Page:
Crew in search for Coast Guard Rescue 116 to meet this evening
Update 7pm: The search crew hunting for the wreckage of missing Coast Guard helicopter Rescue 116 are meeting this evening to discuss the next stage of the operation.
The Irish Lights ship, the Granuaile arrived off Blacksod Bay today, fitted with new hi-tech equipment, which has helped the team scan the ocean bed around the suspected crash site.
Heavy swells in recent days had prevented boats from getting near the site where a signal from the black box was detected.
But the Coast Guard's Declan Geoghegan says the weather gave them a break today and they made significant progress; "At the moment it looks like the weather may deteriorate slightly, so we will have to analyse that in the morning.
" This evening's meetings will be to look especially at the information gathered and make a decision based on that for tomorrow's operation."
Earlier: New hi-tech equipment will be used today in the search for Coast Guard helicopter Rescue 116 off the Mayo coast.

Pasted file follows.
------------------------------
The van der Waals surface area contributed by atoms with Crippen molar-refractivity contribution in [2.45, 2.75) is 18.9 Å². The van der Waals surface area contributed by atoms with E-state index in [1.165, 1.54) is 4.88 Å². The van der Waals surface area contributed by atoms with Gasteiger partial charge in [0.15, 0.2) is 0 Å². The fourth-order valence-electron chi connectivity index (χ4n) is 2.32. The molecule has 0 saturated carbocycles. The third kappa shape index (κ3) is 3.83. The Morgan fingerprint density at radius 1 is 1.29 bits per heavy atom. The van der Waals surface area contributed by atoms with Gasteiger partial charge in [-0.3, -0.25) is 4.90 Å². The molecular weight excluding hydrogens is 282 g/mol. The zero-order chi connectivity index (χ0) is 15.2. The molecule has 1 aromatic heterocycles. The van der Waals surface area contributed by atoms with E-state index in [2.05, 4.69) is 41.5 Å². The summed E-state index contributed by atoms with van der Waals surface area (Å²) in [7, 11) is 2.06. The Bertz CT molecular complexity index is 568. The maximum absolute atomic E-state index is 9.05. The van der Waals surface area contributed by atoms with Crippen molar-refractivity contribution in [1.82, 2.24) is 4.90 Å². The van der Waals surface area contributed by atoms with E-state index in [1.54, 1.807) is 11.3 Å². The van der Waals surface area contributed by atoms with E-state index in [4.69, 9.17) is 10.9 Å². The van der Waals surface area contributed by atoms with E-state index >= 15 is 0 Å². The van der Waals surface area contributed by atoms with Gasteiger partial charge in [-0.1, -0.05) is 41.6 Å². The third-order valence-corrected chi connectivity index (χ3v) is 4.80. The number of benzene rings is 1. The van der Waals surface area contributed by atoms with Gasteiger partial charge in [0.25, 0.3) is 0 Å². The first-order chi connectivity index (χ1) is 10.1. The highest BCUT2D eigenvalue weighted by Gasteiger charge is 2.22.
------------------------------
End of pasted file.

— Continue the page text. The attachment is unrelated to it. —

Captain Dara Fitzpatrick was laid to rest yesterday while her colleagues Mark Duffy, Paul Ormsby and Ciarán Smith all remain missing.
The Irish Lights ship, the Granuaile has spent the last two days being fitted out in Galway to assist in the search, as rescuers try to take advantage of a weather 'window' later this afternoon.
Poor weather around Blacksod Bay in recent days has prevented boats from getting near the site where a signal from the black box was detected.
The Coast Guard's Declan Geoghegan says there is a massive amount of organisation behind today's operation.
He said: "It's a combination of three agencies, the Irish Lights, the Navy Marine Institute and the Coast Guard working together in terms sharing equipment.
"So there will be sonar equipment and the diving equipment and the back-up in terms of a recompression chamber and generators."
He said more specialist equipment will be used as part of today's efforts.
Mr Geoghegan said: "They're submersibles, thay can go underwater, there is a camera feed to the surface and they can light up an area.
"They can also do certain mechanical operations like attaching cables for lifting equipment and they use a picture of what's beneath the surface."